The Opera Mobile Emulator has the smallest footprint of any emulator available. This is in large part due to the fact that there is no emulation of a mobile operating system. The installation comes with support for various device and browser version variants allowing you to test your app's look and feel on any device on which Opera Mobile is offered. There is also an optional install for Opera Dragonfly. Dragonfly allows you to debug your CSS and JavaScript as well as tune the performance of your app inside the emulator.

The Opera Mobile Emulator may be downloaded at


The Android SDK, available at, comes with a mobile device emulator you can use to test your applications on the Android platform. The SDK requires you to install several third-party tools, JDK 6 most notably, to be fully functional.


If you do not have access to a machine running OS X, you cannot emulate the iOS environment with the official Apple SDK tools. Third-party emulators do exist, and you can find them by consulting your local search engine. Mac users may download the iOS emulator as part of Xcode (Apple's IDE) at

Windows Mobile

Microsoft provides a rather comprehensive set of tools with its Windows Mobile SDK. You can download and install the Windows Mobile SDK at

The user agent

Outside of an emulator, the easiest way for us to view the mobile web for multiple browser and device variants is by manipulating our desktop browser's user agent. The user agent is contained in an HTTP header the browser sends with any standard request for content to identify itself to the web server. The following line is a representation of the User-Agent HTTP header that Internet Explorer 10 submits to a web server with each request:

User-Agent: Mozilla/5.0 (compatible; MSIE 10.0; Windows NT 6.2; Trident/6.0)

It cannot be stressed enough that altering the user agent is only marginally beneficial for testing the application. Even though mobile browsers are often built on top of the layout engines of their desktop brethren, you cannot assume that these engines will behave the same. The mobile engines are often ports of the desktop engines, and may have been altered or tweaked due to mobile device constraints. They may even not be written in the same language. Due to these issues, it must not be assumed that WebKit == WebKit. It does not. Because of this you will want to test your application using actual mobile devices, and all browser variants for which your mobile web app is targeted before pushing a product out to a production system.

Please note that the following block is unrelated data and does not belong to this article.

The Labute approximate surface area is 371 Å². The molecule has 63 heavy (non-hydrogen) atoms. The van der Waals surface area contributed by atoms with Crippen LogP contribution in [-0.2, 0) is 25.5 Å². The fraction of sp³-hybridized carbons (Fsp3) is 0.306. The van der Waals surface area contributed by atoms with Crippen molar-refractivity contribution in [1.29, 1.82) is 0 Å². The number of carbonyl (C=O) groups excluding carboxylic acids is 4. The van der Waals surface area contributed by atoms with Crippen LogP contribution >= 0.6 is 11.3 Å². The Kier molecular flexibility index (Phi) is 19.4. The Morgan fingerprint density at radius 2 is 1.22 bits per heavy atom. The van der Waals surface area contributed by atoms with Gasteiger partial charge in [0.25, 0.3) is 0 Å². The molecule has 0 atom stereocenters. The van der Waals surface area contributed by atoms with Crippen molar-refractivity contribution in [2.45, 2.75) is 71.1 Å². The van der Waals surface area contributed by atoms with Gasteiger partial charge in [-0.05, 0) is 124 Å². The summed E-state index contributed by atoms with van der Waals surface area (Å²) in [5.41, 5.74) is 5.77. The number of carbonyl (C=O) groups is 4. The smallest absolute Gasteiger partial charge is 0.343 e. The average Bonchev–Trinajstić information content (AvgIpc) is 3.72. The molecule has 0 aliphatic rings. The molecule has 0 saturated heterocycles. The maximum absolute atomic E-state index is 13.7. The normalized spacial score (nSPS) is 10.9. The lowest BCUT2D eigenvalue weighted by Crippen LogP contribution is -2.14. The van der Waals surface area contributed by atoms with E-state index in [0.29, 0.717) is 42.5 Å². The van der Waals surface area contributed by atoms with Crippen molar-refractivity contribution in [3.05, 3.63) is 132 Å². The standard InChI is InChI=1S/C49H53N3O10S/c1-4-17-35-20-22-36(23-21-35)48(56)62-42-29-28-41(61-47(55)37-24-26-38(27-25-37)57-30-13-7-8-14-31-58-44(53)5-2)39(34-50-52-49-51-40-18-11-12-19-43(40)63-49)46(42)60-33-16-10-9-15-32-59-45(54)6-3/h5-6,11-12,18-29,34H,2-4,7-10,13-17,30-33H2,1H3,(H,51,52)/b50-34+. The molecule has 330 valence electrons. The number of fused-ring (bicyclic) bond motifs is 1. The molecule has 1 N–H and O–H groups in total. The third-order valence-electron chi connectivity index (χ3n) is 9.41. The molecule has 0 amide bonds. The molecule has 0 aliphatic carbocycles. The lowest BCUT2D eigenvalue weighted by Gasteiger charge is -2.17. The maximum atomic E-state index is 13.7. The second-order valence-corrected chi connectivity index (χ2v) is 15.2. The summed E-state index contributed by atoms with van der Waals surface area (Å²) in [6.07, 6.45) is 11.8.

With that said, let's examine how to set the User-Agent string of Internet Explorer, Safari, and Chrome so that they identify themselves to a web server as their mobile version.

Emulating Internet Explorer Mobile

To emulate Internet Explorer Mobile from the desktop, you will need to access the developer tools. To do this, you can either press F12 in Internet Explorer or click on the settings wheel in the top-left corner of the window, and select F12 developer tools from the menu options.

Internet Explorer will then present a dockable window containing the Internet Explorer developer tools. In the tools window, click on Tools from the menu, and then select the Change user agent string menu option. You will be presented with a list of preconfigured User-Agent strings within Internet Explorer. You may also enter a custom User-Agent string by selecting the Custom… menu option.

Internet Explorer will revert to the default User-Agent string after you close all browser windows and exit the process. This is important to remember when you are debugging your mobile app using Internet Explorer.

Emulating Mobile Safari

To set the User-Agent string in Mobile Safari we first have to enable the mobile tools. To do this, open the preferences pane for Safari by pressing Ctrl + , or by clicking on the settings icon in the top-left corner of the window, and then clicking Preferences….

On the Preferences window, click on the icon labeled Advanced to display the Advanced Preferences pane, and ensure that the checkbox captioned Show Desktop menu in menu bar is checked.

After you close the window, you will have a new Develop menu available. Clicking on the menu and hovering over User Agent will open up the known User-Agent strings for which Safari has built-in support. If you do not see the User-Agent string you wish to target, you may provide a custom User-Agent string by clicking on the menu item labeled Other….

It is important to note that Safari, like Internet Explorer, will restore the value of the User-Agent string to the default value after you close the browser window.

Emulating Chrome for Mobile